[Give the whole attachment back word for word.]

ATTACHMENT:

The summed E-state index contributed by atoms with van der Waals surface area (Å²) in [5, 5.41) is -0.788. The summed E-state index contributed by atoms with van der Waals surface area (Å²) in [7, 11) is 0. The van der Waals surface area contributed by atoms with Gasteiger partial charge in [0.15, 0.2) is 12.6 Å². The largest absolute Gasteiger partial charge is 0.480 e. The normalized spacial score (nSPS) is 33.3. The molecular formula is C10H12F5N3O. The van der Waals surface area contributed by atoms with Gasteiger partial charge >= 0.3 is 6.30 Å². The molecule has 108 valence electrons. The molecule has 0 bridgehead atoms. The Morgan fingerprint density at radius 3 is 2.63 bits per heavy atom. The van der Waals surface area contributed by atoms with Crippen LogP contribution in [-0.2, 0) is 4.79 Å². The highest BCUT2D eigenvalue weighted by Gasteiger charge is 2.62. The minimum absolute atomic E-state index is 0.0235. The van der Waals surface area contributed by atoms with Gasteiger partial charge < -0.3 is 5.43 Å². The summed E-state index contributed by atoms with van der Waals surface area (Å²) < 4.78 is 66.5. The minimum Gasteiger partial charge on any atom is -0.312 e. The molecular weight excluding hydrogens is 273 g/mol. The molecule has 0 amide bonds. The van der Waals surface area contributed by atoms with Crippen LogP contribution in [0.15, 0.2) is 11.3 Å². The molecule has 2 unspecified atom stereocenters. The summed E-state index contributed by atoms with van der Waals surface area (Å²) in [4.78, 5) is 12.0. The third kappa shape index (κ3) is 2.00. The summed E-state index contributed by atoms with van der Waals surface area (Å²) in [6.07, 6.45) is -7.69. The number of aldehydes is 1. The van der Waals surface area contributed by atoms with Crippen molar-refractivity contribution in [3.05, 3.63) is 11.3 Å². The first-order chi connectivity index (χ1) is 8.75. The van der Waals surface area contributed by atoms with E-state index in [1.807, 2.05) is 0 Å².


The summed E-state index contributed by atoms with van der Waals surface area (Å²) in [5, 5.41) is -0.788. The summed E-state index contributed by atoms with van der Waals surface area (Å²) in [7, 11) is 0. The van der Waals surface area contributed by atoms with Gasteiger partial charge in [0.15, 0.2) is 12.6 Å². The largest absolute Gasteiger partial charge is 0.480 e. The normalized spacial score (nSPS) is 33.3. The molecular formula is C10H12F5N3O. The van der Waals surface area contributed by atoms with Gasteiger partial charge >= 0.3 is 6.30 Å². The molecule has 108 valence electrons. The molecule has 0 bridgehead atoms. The Morgan fingerprint density at radius 3 is 2.63 bits per heavy atom. The van der Waals surface area contributed by atoms with Crippen LogP contribution in [-0.2, 0) is 4.79 Å². The highest BCUT2D eigenvalue weighted by Gasteiger charge is 2.62. The minimum absolute atomic E-state index is 0.0235. The van der Waals surface area contributed by atoms with Gasteiger partial charge < -0.3 is 5.43 Å². The summed E-state index contributed by atoms with van der Waals surface area (Å²) < 4.78 is 66.5. The minimum Gasteiger partial charge on any atom is -0.312 e. The molecular weight excluding hydrogens is 273 g/mol. The molecule has 0 amide bonds. The van der Waals surface area contributed by atoms with Crippen LogP contribution in [0.15, 0.2) is 11.3 Å². The molecule has 2 unspecified atom stereocenters. The summed E-state index contributed by atoms with van der Waals surface area (Å²) in [4.78, 5) is 12.0. The third kappa shape index (κ3) is 2.00. The summed E-state index contributed by atoms with van der Waals surface area (Å²) in [6.07, 6.45) is -7.69. The number of aldehydes is 1. The van der Waals surface area contributed by atoms with Crippen molar-refractivity contribution in [3.05, 3.63) is 11.3 Å². The first-order chi connectivity index (χ1) is 8.75. The van der Waals surface area contributed by atoms with E-state index in [1.807, 2.05) is 0 Å².